Book Review--God's Secretaries--Adam Nicolson

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You've seen enough of it here, I need hardly say more except to note how very much I enjoyed every aspect of this book. (But what is blogging but the art of saying more when nothing more need be said?) Nicolson gives us more a history of the time from which the King James Bible emerged. We get glimpses of a few personalities and some interesting asides here and there on historical figures.

Some things said were enough to make me want to reevaluate certain figures. For example, St. Thomas More's relentless pursuit of Tyndale is a bit off-putting. While Augustine and others relentlessly squashed heresies, this line from More is not what I really want to consider in the lives of the saints: "and for heretics, as they be, the clergy doth denounce them; and, as they be well worthy, the temporality doth burn them; and after the fire of Smithfield hell doth receive them, where the wretches burn forever." On the other hand, the man was a product of his times and subject to the foibles and failings thereof. As Mark Anthony says of Caesar, "If 'twere so 'twas a grievous fault and grievously hath Caesar answered it." It also forced me to reevaluate my esteem for Lancelot Andrewes who was a pious man but not a particularly saintly one. In short, it gave me a fuller picture of the fallible humans that God uses as implements in His work. I don't know that I will ever think less of St. Thomas More, despite his ferocity, but I do come to have a fuller picture of him as a man as well as a saint.

But the delights of this book were the little details, the subtle points about the fact that the Puritans who were to found Plymouth Plantation, while persecuted, really had it easier than any group in the previous 100 years in England. They were merely exiled to Amsterdam where they continued to do as they pleased.

I recommend the book highly to anyone who wishes to understand better the history of the King James Version. Most particularly I recommend it to those who think that the KJV was largely just a copy of Tyndale or the Geneva Bible. While Nicolson acknowledges those debts and even the shortcomings of the KJV, he also points out how carefully constructed and considered the phrasing of this magnificent work is. Whether we like it or not, the KJV resonate through our language like nothing else--even Shakespeare is a distant second. It is found in the rhythms of Faulkner's prose, it gave rise to the phrases of Martin Luther King's speeches and of Abraham Lincoln's "Gettysburg Address." It is central to our understanding of our culture, of the United States, and of much of modern literature. It even influences the post-modernists and present-day literature. For a book 400 years old, that is quite the record.

Highly recommended.

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I didn't see anything terribly awful in More's quote given, as you said, the time he lived in. First, everyone believed in the reality of Hell then and his line could be taken as a warning to heretics. If you truly believe someone is going to Hell, you want to warn them in the most harsh way imaginable just as you would scream at someone to get out of a burning building today. And certainly those who first broke with the Church are far more culpable than those who are currently outside the Church, to the extent the latter are culpable at all.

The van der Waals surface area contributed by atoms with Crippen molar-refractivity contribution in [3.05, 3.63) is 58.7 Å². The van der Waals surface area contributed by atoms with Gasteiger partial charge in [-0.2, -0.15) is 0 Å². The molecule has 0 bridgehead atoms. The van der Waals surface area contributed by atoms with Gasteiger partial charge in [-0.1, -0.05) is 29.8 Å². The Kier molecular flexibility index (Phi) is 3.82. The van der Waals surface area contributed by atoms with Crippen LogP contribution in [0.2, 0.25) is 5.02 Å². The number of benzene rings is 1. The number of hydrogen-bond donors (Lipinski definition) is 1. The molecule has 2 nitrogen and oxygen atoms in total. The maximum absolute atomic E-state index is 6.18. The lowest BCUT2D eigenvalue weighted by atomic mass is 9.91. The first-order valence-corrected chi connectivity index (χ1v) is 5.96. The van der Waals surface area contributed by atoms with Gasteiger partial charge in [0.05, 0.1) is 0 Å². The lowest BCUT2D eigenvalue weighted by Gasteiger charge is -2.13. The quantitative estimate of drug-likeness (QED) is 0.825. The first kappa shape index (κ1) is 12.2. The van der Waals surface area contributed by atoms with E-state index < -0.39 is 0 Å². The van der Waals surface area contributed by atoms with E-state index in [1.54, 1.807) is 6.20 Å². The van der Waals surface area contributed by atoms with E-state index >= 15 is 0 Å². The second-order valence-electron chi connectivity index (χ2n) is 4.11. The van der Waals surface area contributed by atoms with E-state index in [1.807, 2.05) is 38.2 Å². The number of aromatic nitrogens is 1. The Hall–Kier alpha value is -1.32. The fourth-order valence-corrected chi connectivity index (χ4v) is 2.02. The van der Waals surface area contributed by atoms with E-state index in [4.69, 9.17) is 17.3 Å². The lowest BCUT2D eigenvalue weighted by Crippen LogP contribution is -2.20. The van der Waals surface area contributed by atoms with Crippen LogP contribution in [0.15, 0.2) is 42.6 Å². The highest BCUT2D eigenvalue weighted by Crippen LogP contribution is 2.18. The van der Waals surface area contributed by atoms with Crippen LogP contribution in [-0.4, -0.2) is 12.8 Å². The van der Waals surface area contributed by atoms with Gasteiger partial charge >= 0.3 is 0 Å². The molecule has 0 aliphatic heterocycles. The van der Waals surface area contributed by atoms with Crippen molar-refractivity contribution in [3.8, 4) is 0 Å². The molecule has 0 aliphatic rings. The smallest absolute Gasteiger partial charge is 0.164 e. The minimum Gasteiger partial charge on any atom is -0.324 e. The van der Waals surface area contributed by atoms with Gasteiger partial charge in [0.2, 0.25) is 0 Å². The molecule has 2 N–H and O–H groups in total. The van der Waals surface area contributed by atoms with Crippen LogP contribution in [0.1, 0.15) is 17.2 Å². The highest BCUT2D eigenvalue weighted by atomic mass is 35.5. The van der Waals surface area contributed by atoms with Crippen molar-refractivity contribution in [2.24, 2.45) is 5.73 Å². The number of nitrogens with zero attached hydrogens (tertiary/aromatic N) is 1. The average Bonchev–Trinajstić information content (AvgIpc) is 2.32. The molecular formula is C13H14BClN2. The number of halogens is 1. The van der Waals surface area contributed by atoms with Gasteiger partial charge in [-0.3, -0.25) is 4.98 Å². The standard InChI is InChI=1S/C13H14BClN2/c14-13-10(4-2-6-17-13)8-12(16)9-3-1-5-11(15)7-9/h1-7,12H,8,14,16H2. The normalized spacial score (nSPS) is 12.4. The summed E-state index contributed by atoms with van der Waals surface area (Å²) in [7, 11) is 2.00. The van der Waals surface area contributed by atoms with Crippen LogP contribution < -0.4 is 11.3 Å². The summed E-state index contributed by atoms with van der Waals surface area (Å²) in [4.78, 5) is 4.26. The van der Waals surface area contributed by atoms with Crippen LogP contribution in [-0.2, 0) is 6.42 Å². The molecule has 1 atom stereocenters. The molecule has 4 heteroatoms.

But obviously St. Thomas More is a saint for the sacrifice at the end of his life which is why he is still a very useful model.

Good post; you've gotten me to want to put down my D-Rheims and pick up the KJV, if only for comparison purposes.

Dear TSO,

It isn't reference to the fires of Hell that is troublesome, it is the suggestion that "temporality doth burn them and after the fire of Smithfield hell doth. . ." In other words it is the duty of the government to burn heretics--I find this problematic; however, given the general tenor of the times, as I said, and given that even the greatest Saints live in their times and only truly extraordinary people transcend them, even this disturbing element is understandable.

Otherwise, agreed.



Back then Church and State were one and I'm guessing those of that age couldn't even imagine it otherwise.

Dear TSO,

I think the thought of a Saint almost wishing the damnation of a soul is what I find most difficult. I understand wanting to curtail the damage a heretic can do--but if you burn a heretic in heresy you are sending him or her to eternal damnation (in the theory of the time). This is far, far worse than merely killing someone. It is part of the hideousness that underlies the fact that Hamlet says that he will not kill ?Polonius (I forget who) at prayer for fear that his soul would ascend to heaven. Hamlet wishes to destroy not merely the body but the soul as well. This seems to be the implication of St. Thomas More's phrase, and I find it problematic.

Now, as to whether a person who believes that Jesus is of like substance to God as opposed to the same substance is going to Hell; or whether a person who believes that some of the gross malfeasance observed on the part of SOME church members (selling relics and indlugences) requires a departure from that den of inquity is going to Hell, that requires a different set of parsing skills from my own. I suspect that the ideas we have about God, vague and confused as they are, are far less important than how we obey His commandments when it comes to facing the last judgment. But, I don't know this and prefer to eschew heretical notions myself.





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This page contains a single entry by Steven Riddle published on October 6, 2004 7:00 AM.

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